Patient-Centered Management of Dyslipidemia: Part 2
Chart 1. Nutritional Recommendations
Chart 2. Exercise/Physical Activity Recommendations
Chart 3. Patient Adherence
- simplify the regimen
- provide clear education using visual aids and simple, low-literacy educational materials
- engage patients in decision-making, addressing their specific needs, values, and concerns
- address perceived barriers of taking medication
- identify suboptimal health literacy and use “teach-back” techniques to increase patient understanding of those behaviors needed to be successful
- screen and eliminate drug-drug and drug-disease interactions leading to low adherence or drug discontinuation
- praise and reward successful behaviors.
Chart 4. Team-Based Collaborative Care
- Currently, TG is not a specific target for therapy except when levels are ≥500 mg/dL.
- When the TG concentration is ≥500 mg/dL, and especially if ≥1000 mg/dL, reducing risk of pancreatitis by lowering of TG to <500 mg/dL becomes the primary goal of therapy.
- Presently, prescription EPA and EPA + DHA concentrates, which have been approved in ethyl ester and carboxylic acid forms, are indicated for the treatment of very high TG (≥500 mg/dL).
- Fibrate drugs can reduce TG and non-HDL -C in patients with mixed dyslipidemia, and are considered a first-line choice for patients with severe hypertriglyceridemia (TG ≥500 mg/dL).
Chart 5. Children and Adolescents
- One or both biological parents are known to have hypercholesterolemia or are receiving lipid- lowering medications
- Have a family history of premature ASCVD in an expanded first degree pedigree (i.e., to include not only parents and siblings, but also aunts, uncles, and grandparents) in men <55 or women <65 years of age
- Consideration should also be given to screening for those in whom family history is unknown (e.g., adopted)
- Non-HDL-C: 144 mg/dL
- LDL- C: 129 mg/dL
The following treatment plans can be considered: ( B , Moderate )
- Administer pharmacologic agents, primarily statins, when LDL-C level is ≥190 mg/dL and/or non- HDL-C is ≥220 mg/dL.
- Consider additional risk factors in addition to elevated LDL-C and/or non-HDL-CCC and follow the treatment algorithm from the 2011 Expert Panel on Integrated Guidelines for Cardiovascular Health and Risk Reduction in Children and Adolescents: National Heart, Lung, and Blood Institute.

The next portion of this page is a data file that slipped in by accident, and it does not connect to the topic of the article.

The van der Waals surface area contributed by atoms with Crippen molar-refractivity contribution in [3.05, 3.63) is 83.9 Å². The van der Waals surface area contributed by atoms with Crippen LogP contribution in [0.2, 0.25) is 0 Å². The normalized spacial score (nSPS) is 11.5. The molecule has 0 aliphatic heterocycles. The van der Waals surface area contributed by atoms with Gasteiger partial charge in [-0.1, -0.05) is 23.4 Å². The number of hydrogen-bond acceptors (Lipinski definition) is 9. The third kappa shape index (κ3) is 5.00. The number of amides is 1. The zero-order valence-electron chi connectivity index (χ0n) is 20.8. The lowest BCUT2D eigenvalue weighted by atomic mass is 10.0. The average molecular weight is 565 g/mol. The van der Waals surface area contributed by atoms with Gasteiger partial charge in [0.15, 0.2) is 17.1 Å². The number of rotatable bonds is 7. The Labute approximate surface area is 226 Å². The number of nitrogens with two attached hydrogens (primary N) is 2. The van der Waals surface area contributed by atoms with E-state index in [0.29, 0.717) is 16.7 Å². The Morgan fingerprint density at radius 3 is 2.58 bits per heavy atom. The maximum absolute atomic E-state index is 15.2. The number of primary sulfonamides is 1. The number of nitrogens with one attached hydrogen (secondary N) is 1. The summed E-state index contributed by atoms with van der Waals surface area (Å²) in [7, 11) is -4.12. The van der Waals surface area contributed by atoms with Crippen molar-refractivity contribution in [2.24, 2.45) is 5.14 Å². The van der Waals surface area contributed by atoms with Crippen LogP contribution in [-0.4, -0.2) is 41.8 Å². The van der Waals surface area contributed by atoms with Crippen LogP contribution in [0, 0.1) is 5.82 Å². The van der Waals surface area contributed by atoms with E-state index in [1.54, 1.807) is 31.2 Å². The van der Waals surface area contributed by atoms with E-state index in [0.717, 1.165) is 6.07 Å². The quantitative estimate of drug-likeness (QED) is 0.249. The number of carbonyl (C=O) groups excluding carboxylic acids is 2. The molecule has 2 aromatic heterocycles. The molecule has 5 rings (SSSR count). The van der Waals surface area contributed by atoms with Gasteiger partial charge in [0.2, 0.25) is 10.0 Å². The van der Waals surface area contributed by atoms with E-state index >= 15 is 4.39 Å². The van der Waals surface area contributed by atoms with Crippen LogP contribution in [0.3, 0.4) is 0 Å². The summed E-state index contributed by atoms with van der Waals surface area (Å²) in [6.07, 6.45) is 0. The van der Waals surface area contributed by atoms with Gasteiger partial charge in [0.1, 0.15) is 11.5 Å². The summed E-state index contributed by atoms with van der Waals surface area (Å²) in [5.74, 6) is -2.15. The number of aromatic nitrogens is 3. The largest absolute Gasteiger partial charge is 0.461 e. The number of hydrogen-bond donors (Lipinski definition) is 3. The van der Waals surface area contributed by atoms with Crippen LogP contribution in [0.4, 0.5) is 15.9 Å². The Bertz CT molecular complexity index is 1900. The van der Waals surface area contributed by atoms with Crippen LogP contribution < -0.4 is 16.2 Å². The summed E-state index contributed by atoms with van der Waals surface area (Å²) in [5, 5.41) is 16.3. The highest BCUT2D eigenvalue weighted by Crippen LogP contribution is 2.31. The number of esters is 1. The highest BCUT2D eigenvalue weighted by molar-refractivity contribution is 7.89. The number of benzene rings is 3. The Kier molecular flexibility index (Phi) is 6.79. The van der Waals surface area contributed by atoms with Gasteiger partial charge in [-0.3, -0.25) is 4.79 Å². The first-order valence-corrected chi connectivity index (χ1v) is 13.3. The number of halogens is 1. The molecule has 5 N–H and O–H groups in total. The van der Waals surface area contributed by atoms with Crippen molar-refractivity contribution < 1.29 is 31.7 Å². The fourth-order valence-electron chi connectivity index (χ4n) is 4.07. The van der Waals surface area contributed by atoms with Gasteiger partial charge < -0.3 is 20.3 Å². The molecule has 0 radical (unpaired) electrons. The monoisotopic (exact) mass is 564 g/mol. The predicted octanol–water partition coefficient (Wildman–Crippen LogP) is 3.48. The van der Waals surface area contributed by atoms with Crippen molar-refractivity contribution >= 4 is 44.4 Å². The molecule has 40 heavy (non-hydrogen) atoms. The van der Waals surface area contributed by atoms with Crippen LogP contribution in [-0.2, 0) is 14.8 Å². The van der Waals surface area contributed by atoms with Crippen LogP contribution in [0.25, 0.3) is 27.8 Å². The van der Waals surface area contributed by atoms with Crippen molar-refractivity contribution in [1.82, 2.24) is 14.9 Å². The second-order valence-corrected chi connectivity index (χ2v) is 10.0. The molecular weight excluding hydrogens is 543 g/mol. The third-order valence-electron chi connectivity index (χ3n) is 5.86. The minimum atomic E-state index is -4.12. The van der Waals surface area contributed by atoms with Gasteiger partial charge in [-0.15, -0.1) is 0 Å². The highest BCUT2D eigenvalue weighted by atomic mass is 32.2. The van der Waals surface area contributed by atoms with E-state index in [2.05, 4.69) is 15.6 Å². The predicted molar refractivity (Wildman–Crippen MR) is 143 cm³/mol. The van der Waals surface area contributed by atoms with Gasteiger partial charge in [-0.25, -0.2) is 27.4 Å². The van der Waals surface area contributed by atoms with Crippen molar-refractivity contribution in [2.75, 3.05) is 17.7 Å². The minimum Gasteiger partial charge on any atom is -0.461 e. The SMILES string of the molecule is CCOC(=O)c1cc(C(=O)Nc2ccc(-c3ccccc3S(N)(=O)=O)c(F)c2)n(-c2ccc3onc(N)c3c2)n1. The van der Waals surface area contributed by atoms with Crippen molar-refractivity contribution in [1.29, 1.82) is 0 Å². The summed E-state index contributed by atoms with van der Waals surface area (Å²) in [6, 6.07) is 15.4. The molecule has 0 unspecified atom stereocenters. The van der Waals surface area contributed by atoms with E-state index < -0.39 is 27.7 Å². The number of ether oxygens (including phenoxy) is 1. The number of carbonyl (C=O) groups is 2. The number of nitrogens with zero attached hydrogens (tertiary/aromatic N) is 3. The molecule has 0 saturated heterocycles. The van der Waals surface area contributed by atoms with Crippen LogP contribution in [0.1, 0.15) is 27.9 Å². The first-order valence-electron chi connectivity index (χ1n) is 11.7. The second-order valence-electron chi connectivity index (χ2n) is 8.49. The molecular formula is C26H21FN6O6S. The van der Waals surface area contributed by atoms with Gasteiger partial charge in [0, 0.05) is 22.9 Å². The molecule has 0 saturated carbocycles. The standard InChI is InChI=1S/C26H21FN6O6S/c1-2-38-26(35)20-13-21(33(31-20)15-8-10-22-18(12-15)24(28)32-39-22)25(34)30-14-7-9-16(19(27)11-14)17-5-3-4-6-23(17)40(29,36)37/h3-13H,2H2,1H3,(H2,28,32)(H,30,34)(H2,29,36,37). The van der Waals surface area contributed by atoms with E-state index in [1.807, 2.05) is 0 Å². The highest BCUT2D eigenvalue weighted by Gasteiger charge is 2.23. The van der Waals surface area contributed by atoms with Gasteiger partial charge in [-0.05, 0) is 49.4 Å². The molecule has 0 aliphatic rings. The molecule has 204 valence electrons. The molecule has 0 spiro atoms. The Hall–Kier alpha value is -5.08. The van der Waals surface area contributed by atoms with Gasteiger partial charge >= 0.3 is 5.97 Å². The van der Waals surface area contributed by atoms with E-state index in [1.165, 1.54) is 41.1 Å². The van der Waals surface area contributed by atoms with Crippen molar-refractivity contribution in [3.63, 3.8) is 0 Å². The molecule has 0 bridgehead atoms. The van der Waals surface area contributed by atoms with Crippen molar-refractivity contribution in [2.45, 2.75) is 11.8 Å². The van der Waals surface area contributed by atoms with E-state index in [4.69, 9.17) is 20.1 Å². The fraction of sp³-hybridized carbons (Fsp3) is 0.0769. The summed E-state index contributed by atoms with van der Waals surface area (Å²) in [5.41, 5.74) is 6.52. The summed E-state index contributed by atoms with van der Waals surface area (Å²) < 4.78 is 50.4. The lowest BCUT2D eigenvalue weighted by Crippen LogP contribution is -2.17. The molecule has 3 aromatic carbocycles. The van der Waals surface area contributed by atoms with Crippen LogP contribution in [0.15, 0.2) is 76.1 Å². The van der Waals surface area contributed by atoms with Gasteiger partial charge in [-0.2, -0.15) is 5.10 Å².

Chart 6. Women's Health
Chart 7. Pregnancy to Menopause
Chart 8. Older Patients
Chart 9. Hispanics/Latinos
Hispanics/Latinos tend to have a greater prevalence of high TG and low HDL-CHispanics/Latinos tend to have a greater prevalence of high TG and low HDL-CHispanics/Latinos tend to have a greater prevalence of high TG and low HDL-CHispanics/Latinos tend to have a greater prevalence of high TG and low HDL-CHispanics/Latinos tend to have a greater prevalence of high TG and low HDL-C than NHWs, leading to higher levels of non-HDL-C, and an increased likelihood for discordance between LDL-C and non-HDL-C concentrations. LDL-C levels tend to be higher in Hispanic men compared with NHW men.( A , Moderate )
Chart 10. African Americans (AAs)
Chart 11. South Asians (SAs)
Chart 12. American Indians/Alaska Natives (AIs/ANs)
Chart 13. HIV-Infected Persons
Chart 14. Patients with Rheumatoid Arthritis (RA)
Residual Risk After Statins and Lifestyle Modification
Table 14. Recommendations
- First – ezetimibe 10 mg every day
- Second – colesevelam 625 mg 3 tablets twice a day
(or 3.75 g powder form every day or in divided doses)
- Third – extended release niacin titrated to a maximum of
2000 mg daily.
- patients with ASCVD who have LDL-C ≥100 mg/dL (non-HDL-C ≥130 mg/dL) while on maximally-tolerated statin (±ezetimibe) therapy and
- heterozygous FH patients without ASCVD who have LDL- C patients without ASCVD who have LDL- C patients without ASCVD who have LDL- C patients without ASCVD who have LDL- C patients without ASCVD who have LDL- C patients without ASCVD who have LDL- C patients without ASCVD who have LDL- C patients without ASCVD who have LDL- C patients without ASCVD who have LDL- C patients without ASCVD who have LDL- C who have LDL- C who have LDL- C ≥130 mg/dL (non-HDL-C ≥160 mg/dL) while on maximally-tolerated statin (±ezetimibe) therapy.
[non-HDL-C ≥100 mg/dL]). Such use would be based on clinical judgment, weighing the potential benefits relative to the ASCVD event risk and the risks and costs of therapy. ( C , Low )
Patient-Centered Management of Dyslipidemia: Part 2
December 1, 2015
External Publication Status
Country of Publication
It provides recommendations regarding the following topics: (1) lifestyle therapies; (2) groups with special considerations, including children and adolescents, women, older patients, certain ethnic and racial groups, patients infected with human immunodeficiency virus, patients with rheumatoid arthritis, and patients with residual risk despite statin and lifestyle therapies; and (3) strategies to improve patient outcomes by increasing adherence and using team-based collaborative care.
Target Patient Population
Patients with dyslipidemia
Female, Male, Adolescent, Adult, Child, Older adult
Health Care Settings
Nurse, nurse practitioner, physician, physician assistant
Assessment and screening, Management, Treatment
D050171 - Dyslipidemias, D000070497 - Healthy Lifestyle, D010348 - Patient Care Team
cardiovascular team-based care, dyslipidemia, comprehensive lifestyle intervention